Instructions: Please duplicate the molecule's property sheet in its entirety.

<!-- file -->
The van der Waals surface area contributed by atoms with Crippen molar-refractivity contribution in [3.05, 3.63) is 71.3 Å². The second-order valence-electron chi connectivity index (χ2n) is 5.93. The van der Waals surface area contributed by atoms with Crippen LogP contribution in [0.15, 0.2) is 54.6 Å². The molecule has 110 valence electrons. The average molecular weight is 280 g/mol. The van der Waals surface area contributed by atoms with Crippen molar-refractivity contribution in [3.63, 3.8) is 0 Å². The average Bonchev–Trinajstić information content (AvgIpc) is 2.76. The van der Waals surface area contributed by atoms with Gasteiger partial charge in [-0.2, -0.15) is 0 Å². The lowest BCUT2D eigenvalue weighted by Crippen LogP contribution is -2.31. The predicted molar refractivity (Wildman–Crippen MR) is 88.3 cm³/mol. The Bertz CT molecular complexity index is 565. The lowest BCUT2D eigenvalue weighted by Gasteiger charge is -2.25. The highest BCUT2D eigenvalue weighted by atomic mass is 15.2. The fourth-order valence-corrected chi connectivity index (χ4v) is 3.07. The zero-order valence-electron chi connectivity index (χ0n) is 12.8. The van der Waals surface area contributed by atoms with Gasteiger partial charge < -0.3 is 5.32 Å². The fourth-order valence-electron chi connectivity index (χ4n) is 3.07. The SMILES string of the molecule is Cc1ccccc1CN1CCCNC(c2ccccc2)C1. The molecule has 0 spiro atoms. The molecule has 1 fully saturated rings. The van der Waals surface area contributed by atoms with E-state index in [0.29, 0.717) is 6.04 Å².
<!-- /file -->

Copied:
The van der Waals surface area contributed by atoms with Crippen molar-refractivity contribution in [3.05, 3.63) is 71.3 Å². The second-order valence-electron chi connectivity index (χ2n) is 5.93. The van der Waals surface area contributed by atoms with Crippen LogP contribution in [0.15, 0.2) is 54.6 Å². The molecule has 110 valence electrons. The average molecular weight is 280 g/mol. The van der Waals surface area contributed by atoms with Crippen molar-refractivity contribution in [3.63, 3.8) is 0 Å². The average Bonchev–Trinajstić information content (AvgIpc) is 2.76. The van der Waals surface area contributed by atoms with Gasteiger partial charge in [-0.2, -0.15) is 0 Å². The lowest BCUT2D eigenvalue weighted by Crippen LogP contribution is -2.31. The predicted molar refractivity (Wildman–Crippen MR) is 88.3 cm³/mol. The Bertz CT molecular complexity index is 565. The lowest BCUT2D eigenvalue weighted by Gasteiger charge is -2.25. The highest BCUT2D eigenvalue weighted by atomic mass is 15.2. The fourth-order valence-corrected chi connectivity index (χ4v) is 3.07. The zero-order valence-electron chi connectivity index (χ0n) is 12.8. The van der Waals surface area contributed by atoms with Gasteiger partial charge < -0.3 is 5.32 Å². The fourth-order valence-electron chi connectivity index (χ4n) is 3.07. The SMILES string of the molecule is Cc1ccccc1CN1CCCNC(c2ccccc2)C1. The molecule has 0 spiro atoms. The molecule has 1 fully saturated rings. The van der Waals surface area contributed by atoms with E-state index in [0.29, 0.717) is 6.04 Å².